Feelings — also known as emotions — are a natural and healthy part of being human. Feelings are far-ranging and diversely expressed, and include things like sadness, contentment, joy, happiness, embarrassment, overwhelm, confusion, playfulness, anxiousness, mischievousness, anger, grief, and sometimes, downright terror.
Many mental health experts use ‘feelings charts’ to help kids identify feelings, and I believe such charts are useful across the ages (as well for more accurately rating physical pain, also across the ages):
A more expanded range of feelings and emotions:
Emotions are normal, natural, healthy responses to our environment and whatever stimuli we are experiencing, or not experiencing.
For example, if someone assaults us, we will not like it. We will feel hurt, confused, angry, or scared. Some of us would reflexively self-defend and fight back, while others would freeze or run. Freeze, flight and fight are the standard life responses to danger among all beings, including humans.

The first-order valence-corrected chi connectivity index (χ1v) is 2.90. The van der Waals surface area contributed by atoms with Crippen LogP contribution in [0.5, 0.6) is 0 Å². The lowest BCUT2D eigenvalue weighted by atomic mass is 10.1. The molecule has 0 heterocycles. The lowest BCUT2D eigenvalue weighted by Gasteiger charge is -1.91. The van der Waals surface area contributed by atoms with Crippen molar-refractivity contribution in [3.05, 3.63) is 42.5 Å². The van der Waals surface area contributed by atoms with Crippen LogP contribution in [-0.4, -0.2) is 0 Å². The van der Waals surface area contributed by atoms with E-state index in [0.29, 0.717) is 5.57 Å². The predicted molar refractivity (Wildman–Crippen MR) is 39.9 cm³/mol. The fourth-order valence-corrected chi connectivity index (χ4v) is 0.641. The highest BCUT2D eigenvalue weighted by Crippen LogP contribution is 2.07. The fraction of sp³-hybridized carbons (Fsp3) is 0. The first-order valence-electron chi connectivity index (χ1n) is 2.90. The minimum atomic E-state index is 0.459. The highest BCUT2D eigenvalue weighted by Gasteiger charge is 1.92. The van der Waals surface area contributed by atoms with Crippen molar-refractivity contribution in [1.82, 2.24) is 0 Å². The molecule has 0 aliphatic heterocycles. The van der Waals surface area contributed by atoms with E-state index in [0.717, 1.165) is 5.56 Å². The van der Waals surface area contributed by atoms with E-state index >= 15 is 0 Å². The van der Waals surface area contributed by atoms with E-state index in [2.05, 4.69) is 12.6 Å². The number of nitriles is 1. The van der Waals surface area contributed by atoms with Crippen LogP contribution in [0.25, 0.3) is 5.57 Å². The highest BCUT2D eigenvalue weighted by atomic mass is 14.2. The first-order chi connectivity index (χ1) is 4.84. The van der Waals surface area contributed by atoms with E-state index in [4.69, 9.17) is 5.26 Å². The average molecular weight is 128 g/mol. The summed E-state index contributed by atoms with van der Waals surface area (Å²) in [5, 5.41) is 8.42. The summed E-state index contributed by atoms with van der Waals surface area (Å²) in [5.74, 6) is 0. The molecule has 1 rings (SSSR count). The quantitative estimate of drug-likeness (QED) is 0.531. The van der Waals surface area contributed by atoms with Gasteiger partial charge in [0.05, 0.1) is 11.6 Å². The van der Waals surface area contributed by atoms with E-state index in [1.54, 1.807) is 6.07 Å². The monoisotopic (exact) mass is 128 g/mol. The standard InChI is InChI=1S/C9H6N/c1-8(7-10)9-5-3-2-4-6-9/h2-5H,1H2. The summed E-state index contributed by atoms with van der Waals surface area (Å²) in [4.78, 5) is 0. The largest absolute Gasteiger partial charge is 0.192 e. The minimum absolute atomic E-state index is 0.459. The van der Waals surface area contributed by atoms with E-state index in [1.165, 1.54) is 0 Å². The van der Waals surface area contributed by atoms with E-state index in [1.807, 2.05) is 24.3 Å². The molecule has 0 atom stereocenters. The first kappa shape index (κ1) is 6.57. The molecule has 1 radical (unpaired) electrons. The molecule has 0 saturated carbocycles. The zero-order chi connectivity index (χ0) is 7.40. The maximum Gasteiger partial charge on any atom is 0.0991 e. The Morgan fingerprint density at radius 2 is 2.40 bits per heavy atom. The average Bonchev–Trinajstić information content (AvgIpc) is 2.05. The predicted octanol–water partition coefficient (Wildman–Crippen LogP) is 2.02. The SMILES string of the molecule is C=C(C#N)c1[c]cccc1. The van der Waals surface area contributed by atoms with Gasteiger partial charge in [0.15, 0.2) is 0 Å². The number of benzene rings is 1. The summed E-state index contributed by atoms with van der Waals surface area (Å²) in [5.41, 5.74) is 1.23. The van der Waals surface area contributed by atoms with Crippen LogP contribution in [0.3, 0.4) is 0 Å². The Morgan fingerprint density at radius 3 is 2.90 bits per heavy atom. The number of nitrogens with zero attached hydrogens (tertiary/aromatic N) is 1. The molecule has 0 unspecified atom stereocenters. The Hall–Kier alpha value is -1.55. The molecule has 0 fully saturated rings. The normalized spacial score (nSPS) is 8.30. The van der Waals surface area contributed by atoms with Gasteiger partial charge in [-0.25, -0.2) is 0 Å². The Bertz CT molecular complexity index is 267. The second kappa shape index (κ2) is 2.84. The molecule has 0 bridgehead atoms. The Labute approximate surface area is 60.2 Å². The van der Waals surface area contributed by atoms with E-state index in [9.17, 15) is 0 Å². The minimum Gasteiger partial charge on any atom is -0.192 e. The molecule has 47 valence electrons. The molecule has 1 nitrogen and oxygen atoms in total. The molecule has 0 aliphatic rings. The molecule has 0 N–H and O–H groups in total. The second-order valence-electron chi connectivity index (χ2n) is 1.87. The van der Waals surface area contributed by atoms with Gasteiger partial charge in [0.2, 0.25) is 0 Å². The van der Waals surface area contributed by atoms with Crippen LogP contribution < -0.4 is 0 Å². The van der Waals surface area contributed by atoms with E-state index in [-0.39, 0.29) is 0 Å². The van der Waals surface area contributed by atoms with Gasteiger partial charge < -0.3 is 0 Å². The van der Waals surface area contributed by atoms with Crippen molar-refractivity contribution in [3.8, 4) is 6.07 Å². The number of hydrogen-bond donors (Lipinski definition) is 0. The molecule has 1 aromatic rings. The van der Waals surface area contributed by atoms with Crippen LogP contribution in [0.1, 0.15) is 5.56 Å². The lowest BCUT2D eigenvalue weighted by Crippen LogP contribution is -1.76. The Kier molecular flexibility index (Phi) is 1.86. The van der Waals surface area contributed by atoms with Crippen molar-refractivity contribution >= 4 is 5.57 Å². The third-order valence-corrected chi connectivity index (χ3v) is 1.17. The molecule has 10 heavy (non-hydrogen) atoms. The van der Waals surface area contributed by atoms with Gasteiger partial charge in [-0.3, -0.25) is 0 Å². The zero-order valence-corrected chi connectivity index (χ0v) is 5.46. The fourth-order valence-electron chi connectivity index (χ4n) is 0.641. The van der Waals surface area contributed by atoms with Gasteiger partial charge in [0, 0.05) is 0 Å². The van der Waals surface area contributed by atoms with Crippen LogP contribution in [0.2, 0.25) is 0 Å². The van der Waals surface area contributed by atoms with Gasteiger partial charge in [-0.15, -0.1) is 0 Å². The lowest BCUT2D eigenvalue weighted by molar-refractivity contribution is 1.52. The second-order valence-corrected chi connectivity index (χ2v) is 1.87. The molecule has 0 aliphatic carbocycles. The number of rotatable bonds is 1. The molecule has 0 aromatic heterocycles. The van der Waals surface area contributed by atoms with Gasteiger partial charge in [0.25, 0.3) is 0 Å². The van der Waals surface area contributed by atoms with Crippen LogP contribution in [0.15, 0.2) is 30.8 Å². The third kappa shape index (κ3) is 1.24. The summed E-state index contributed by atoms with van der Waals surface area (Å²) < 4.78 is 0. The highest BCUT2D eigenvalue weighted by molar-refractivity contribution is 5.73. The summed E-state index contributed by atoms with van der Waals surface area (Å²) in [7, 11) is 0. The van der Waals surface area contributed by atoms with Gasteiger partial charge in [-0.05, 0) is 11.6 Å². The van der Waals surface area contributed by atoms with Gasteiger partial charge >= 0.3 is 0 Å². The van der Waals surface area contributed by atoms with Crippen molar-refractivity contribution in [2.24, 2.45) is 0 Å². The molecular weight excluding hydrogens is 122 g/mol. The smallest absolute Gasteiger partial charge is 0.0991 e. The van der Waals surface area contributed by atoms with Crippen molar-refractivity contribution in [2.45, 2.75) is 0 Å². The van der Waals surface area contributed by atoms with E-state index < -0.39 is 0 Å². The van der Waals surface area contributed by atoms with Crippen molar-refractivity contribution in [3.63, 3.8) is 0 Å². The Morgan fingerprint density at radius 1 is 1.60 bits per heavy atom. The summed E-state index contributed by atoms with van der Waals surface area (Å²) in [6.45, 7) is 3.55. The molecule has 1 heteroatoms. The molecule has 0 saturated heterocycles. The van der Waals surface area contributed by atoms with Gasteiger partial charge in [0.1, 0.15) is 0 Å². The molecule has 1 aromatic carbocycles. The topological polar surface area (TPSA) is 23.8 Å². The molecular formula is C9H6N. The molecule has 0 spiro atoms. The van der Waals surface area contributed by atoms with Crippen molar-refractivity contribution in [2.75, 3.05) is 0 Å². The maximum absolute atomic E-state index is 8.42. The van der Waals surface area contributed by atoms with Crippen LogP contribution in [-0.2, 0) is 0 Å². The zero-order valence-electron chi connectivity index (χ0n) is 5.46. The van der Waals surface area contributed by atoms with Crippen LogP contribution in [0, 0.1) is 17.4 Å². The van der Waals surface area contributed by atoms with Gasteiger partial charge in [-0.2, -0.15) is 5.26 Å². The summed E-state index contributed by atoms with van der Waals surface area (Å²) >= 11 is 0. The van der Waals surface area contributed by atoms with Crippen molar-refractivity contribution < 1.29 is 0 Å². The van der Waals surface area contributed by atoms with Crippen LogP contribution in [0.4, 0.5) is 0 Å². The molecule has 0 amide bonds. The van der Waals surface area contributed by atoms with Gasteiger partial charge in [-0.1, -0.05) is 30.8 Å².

American psychiatrist, researcher, teacher, author and trauma expert Judith Herman explains:
Psychological trauma is an affliction of the powerless. At the moment of trauma, the victim is rendered helpless by overwhelming force. When the force is that of nature, we speak of disasters. When the force is that of other human beings, we speak of atrocities. Traumatic events overwhelm the ordinary systems of care that give people a sense of control, connection and meaning.
To begin an article by explaining and describing feelings and emotions as normal, natural human responses speaks volumes to how backwards the so-called “civilized” world is and how much it has devolved from being human.
The normal human phenomenon of feeling is getting so lost and misunderstood that we are being told our feelings are “disorders” or “illnesses” in need of “treatment.”
The human experience of having emotions is increasingly being judged, policed and punished.
There exists a cultural fear of, and backlash to people feeling and expressing their emotions. This is resulting in humanphobia and is especially the case in the world of psychiatry/psychology and its “mental illness” diagnoses and “treatments”.